A coffee vigilante set up shop outside Goldman Sachs headquarters Monday to hand out free java to beleaguered employees in the wake of The Post’s report the Wall Street banking giant had ended its complimentary “grab-and-go” coffee station, The Post has learned.

Bleary-eyed bankers stumbling into Goldman’s gleaming building at 200 West Street were able to fuel up with the free cups of joe from Cometeer, a Massachusetts-based company that makes cold-brew pods.

“All we have is a sad Keurig up on my floor… there’s no more delicious cold brew,” one analyst said.

“Wait… we just lost our coffee this is perfect,” another analyst chirped.

The Post reported Monday that Goldman CEO David Solomon had scrapped the free coffee — as well as stashes of French vanilla creamer, almond milk, soy milk and half-and-half –despite his edict that workers return to their desks five days a week.

Some junior bankers were a little skittish about being seen in line for the free java jolt.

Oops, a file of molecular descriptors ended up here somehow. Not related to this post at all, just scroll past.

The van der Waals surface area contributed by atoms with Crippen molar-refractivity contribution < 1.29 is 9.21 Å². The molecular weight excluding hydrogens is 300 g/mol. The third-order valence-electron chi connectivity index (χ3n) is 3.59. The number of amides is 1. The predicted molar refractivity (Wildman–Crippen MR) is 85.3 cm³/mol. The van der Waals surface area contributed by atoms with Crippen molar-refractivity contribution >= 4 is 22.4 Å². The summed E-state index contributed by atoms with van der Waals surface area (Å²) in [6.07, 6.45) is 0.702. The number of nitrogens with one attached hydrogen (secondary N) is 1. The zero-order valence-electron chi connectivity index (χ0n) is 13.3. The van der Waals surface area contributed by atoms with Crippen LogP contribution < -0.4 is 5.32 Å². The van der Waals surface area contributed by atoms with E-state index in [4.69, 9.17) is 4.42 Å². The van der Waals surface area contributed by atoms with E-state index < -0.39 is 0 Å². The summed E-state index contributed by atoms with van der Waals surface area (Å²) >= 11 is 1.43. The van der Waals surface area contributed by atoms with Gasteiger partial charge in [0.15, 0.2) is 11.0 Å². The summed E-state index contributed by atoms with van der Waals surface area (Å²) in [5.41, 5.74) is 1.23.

“Analysts were afraid to cross the picket lines — they were clearly nervous about taking the coffee” said Britton O’Daly, who manned the Cometeer coffee station. “We saw a lot of people looking at us and a lot of managing directors glaring at us.”

cometeer coffee
Coffee vigilantes set up shop outside of Goldman Sachs.
Cometeer Coffee

Employees were also worried to spend too much time waiting around for their caffeine fix. O’Daly said he saw employees relax once they saw they could get coffee in 30 seconds rather than three minutes.

One young Goldman employee grabbed a cup right before the crosswalk turned red, saying: “I need to catch the light right now — I work at Goldman ya know.”

The mocha maker also got some heat from security for the publicity stunt. Guards told O’Daly he had to move his unlicensed coffee stand across the street. He quickly moved under a dingy scaffolding a block away.

The coffee makers were forced to move across the street, under the scaffolding.
Cometeer Coffee

O’Daly, who’s listed as Commeteer’s special projects manager on its website, said he was inspired to “give coffee to Goldman analysts in need” because he loves the idea of supporting people going back to work and thought they’d appreciate the free brew.

It wasn’t just Goldman employees who were excited by the free coffee, O’Daly added.

One Citibank employee ran up and excitedly grabbed a cup, exclaiming, “We never get free coffee at Citi,” O’Daly said.

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